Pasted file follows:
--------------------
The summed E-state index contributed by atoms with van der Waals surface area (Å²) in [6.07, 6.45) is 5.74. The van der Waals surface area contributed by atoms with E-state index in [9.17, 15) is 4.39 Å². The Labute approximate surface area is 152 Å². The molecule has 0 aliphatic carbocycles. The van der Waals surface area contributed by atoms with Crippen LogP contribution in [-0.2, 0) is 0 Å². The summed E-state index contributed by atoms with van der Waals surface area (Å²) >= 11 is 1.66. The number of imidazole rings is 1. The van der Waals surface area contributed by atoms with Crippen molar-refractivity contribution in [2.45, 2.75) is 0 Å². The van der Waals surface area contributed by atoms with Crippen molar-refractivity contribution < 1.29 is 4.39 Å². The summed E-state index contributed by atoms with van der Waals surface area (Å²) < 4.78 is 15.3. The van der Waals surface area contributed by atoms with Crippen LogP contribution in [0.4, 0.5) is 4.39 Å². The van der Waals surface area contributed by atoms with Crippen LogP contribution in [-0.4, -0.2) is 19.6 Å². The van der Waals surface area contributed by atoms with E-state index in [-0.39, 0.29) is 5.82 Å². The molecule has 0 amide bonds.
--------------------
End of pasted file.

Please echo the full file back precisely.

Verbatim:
The summed E-state index contributed by atoms with van der Waals surface area (Å²) in [6.07, 6.45) is 5.74. The van der Waals surface area contributed by atoms with E-state index in [9.17, 15) is 4.39 Å². The Labute approximate surface area is 152 Å². The molecule has 0 aliphatic carbocycles. The van der Waals surface area contributed by atoms with Crippen LogP contribution in [-0.2, 0) is 0 Å². The summed E-state index contributed by atoms with van der Waals surface area (Å²) >= 11 is 1.66. The number of imidazole rings is 1. The van der Waals surface area contributed by atoms with Crippen molar-refractivity contribution in [2.45, 2.75) is 0 Å². The van der Waals surface area contributed by atoms with Crippen molar-refractivity contribution < 1.29 is 4.39 Å². The summed E-state index contributed by atoms with van der Waals surface area (Å²) < 4.78 is 15.3. The van der Waals surface area contributed by atoms with Crippen LogP contribution in [0.4, 0.5) is 4.39 Å². The van der Waals surface area contributed by atoms with Crippen LogP contribution in [-0.4, -0.2) is 19.6 Å². The van der Waals surface area contributed by atoms with E-state index in [-0.39, 0.29) is 5.82 Å². The molecule has 0 amide bonds.